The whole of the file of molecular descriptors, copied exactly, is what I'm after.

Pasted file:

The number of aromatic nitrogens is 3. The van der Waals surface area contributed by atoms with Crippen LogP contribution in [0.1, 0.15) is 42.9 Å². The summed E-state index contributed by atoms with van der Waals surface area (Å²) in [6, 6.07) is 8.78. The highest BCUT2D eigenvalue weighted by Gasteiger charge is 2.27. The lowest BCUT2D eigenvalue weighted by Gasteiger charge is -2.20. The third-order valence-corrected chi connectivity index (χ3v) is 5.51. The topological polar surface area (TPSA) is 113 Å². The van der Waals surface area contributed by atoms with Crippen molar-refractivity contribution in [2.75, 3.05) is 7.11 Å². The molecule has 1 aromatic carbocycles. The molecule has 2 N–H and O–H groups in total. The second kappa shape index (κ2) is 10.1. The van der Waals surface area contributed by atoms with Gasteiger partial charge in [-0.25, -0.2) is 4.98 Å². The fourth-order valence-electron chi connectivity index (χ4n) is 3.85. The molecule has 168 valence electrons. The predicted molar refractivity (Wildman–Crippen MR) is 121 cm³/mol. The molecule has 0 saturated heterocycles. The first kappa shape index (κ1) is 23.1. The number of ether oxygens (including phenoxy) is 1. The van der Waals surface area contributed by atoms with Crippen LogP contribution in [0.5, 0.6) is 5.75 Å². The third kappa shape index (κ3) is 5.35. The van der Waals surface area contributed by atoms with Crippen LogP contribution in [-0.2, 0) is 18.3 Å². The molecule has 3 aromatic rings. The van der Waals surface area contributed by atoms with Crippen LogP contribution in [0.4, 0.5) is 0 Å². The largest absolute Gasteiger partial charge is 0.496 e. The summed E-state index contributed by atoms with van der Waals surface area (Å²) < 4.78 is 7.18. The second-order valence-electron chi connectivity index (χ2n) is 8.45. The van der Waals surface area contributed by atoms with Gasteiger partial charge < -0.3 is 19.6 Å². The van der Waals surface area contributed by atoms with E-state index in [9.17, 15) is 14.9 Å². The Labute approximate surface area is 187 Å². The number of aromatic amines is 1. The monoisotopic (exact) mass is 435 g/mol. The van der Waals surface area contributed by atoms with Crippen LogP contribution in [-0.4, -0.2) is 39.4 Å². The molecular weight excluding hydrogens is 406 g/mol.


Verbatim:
The number of aromatic nitrogens is 3. The van der Waals surface area contributed by atoms with Crippen LogP contribution in [0.1, 0.15) is 42.9 Å². The summed E-state index contributed by atoms with van der Waals surface area (Å²) in [6, 6.07) is 8.78. The highest BCUT2D eigenvalue weighted by Gasteiger charge is 2.27. The lowest BCUT2D eigenvalue weighted by Gasteiger charge is -2.20. The third-order valence-corrected chi connectivity index (χ3v) is 5.51. The topological polar surface area (TPSA) is 113 Å². The van der Waals surface area contributed by atoms with Crippen molar-refractivity contribution in [2.75, 3.05) is 7.11 Å². The molecule has 1 aromatic carbocycles. The molecule has 2 N–H and O–H groups in total. The second kappa shape index (κ2) is 10.1. The van der Waals surface area contributed by atoms with Gasteiger partial charge in [-0.25, -0.2) is 4.98 Å². The fourth-order valence-electron chi connectivity index (χ4n) is 3.85. The molecule has 168 valence electrons. The predicted molar refractivity (Wildman–Crippen MR) is 121 cm³/mol. The molecule has 0 saturated heterocycles. The first kappa shape index (κ1) is 23.1. The number of ether oxygens (including phenoxy) is 1. The van der Waals surface area contributed by atoms with Crippen LogP contribution in [0.5, 0.6) is 5.75 Å². The third kappa shape index (κ3) is 5.35. The van der Waals surface area contributed by atoms with Crippen LogP contribution in [-0.2, 0) is 18.3 Å². The molecule has 3 aromatic rings. The van der Waals surface area contributed by atoms with Crippen LogP contribution in [0.4, 0.5) is 0 Å². The largest absolute Gasteiger partial charge is 0.496 e. The summed E-state index contributed by atoms with van der Waals surface area (Å²) < 4.78 is 7.18. The second-order valence-electron chi connectivity index (χ2n) is 8.45. The van der Waals surface area contributed by atoms with Gasteiger partial charge < -0.3 is 19.6 Å². The van der Waals surface area contributed by atoms with E-state index in [9.17, 15) is 14.9 Å². The Labute approximate surface area is 187 Å². The number of aromatic amines is 1. The monoisotopic (exact) mass is 435 g/mol. The van der Waals surface area contributed by atoms with Crippen LogP contribution in [-0.4, -0.2) is 39.4 Å². The molecular weight excluding hydrogens is 406 g/mol.